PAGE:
On one end, there are the matters of the world that affect us all; on the other end, there are the manners of everyday life that shape who we are. In Matters & Manners, the blog by Daniel Cappello, issues of politics meet issues of etiquette. From fashion to finance, from the obvious to the obscure, here are the musings from a life of many ventures.

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Never Beene Better

In the March issue of Quest, I’ve written a piece about Patsy Tarr and her fabulous Geoffrey Beene wardrobe, which is currently on display at the Phoenix Art Museum. Here is the text from that article, along with many beautiful images of her clothing, some of which appeared in the magazine, and some of which are featured here exclusively:

Like all great love affairs, this one begins with a good story. Shortly after her daughter’s birth, in 1979, Patsy Tarr splurged on a simple, sophisticated Geoffrey Beene sundress. It was that garment—so comfortable, so pretty, so versatile—that was the beginning of what Tarr calls a twenty-five-year “addiction.”

Like many great loves, this one blossomed slowly. Tarr says she never intended to wear only Geoffrey Beene clothes; in fact, she purchased things by other designers with every intention of wearing them. Still, she found herself in the same situation time and again: With her husband, Jeff Tarr, dressed and ready to leave their apartment for some event, Patsy would be racing back to her closet to change into a piece by her “beloved Beene.”

Since November, a selection of Tarr’s impressive, exclusive Beene wardrobe has been on display at the Phoenix Art Museum. The exhibit ends this month, and there are hints that it will travel eastward, to Washington, D.C.

Anyone who knows Patsy knows that she is a woman of exquisite taste. She is regarded throughout the country as one of the most passionate, knowledgeable, and unrelenting supporters of dance. She has fostered and financially supported such choreographers as Merce Cunningham, Twyla Tharp, and newcomer sensation Jonah Bokaer. She’s also the founder of 2wice Arts Foundation, a not-for-profit that supports the performing arts through its grants, gifts, and publications, most noticeably, the illustrious 2wice magazine. In public and in private, everything in her life is precise, measured, and has an intelligent reason for being there (much of her apartment in the San Remo, on Central Park West, is designed by Salvatore LaRosa). In short, everything Patsy is consummately stylish and unequivocally tasteful.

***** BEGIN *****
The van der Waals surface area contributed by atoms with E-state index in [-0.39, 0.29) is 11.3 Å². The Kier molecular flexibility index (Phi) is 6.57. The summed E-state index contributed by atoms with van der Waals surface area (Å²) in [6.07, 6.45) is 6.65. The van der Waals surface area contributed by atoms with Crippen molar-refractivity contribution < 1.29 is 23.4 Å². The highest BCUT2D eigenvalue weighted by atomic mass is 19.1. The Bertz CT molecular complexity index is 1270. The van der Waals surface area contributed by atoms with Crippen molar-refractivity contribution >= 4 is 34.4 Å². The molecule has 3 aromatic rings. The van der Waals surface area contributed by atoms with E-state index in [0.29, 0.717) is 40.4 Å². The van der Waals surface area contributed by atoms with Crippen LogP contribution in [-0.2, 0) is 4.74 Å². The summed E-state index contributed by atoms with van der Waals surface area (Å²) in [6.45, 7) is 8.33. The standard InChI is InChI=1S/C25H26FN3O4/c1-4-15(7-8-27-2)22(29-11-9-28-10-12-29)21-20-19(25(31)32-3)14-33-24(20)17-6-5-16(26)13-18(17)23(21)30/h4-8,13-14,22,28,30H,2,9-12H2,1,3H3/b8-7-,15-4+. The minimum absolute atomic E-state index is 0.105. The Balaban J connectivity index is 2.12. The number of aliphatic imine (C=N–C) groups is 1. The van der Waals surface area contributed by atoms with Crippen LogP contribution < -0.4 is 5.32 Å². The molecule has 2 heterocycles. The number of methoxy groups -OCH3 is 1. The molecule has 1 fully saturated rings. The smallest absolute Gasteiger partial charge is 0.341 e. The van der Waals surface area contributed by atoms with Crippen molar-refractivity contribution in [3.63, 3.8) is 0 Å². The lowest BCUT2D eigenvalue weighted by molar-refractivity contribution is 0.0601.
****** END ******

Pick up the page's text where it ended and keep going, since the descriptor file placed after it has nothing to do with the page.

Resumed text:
Patsy came to know Beene as a customer, and it was an uncanny match of stylish minds, both couturier and client alike. “Beene clothes were utterly different,” Patsy recalls. “They could be relied upon to fit exquisitely, but the consistency of the vision meant that they changed only in subtle ways from year to year.” Indeed, no item ever went out of style; every purchase Tarr made simply revealed his ideas in more depth.

Geoffrey Beene remains one of America’s most original designers, a true pioneer who elevated fashion to an art. From the start of his career, in 1963, he challenged the American fashion establishment by creating visionary haute couture for women and superbly tailored styles for men that married comfort and luxury. He received eight Coty Awards, three CFDA Awards, an honorary doctorate from the Rhode Island School of Design, and has been deemed an “American Original” by the Smithsonian. For Tarr, who says that Beene transformed her from a woman “who wished her clothes to serve her into a woman who served her clothes,” there was great privilege in reveling in Beene’s originality of design—the wit, the material, the lightness.

In these pages, we present what Patsy likes to call “Beene-iana,” unique items that clearly express the designer’s sense of humor and expertise with fabric. Many of these garments are one of a kind and show what Beene could do with even a scrap of cloth; nothing, according to Tarr, was “too small or too humble to be transformed into an object both clever and beautiful.” You see here his recurrent themes—flowers, dots, curves, folds, wraps. Beene believed that his designs required a body to animate them, and so you will find a moving model here to showcase some of Patsy’s clothes. These images are but a portion of the originality that was—and still is—an American fashion legend.


(Color Photographs: Jay Zukerkorn / Black and White: Shojl Van Kuzumi)

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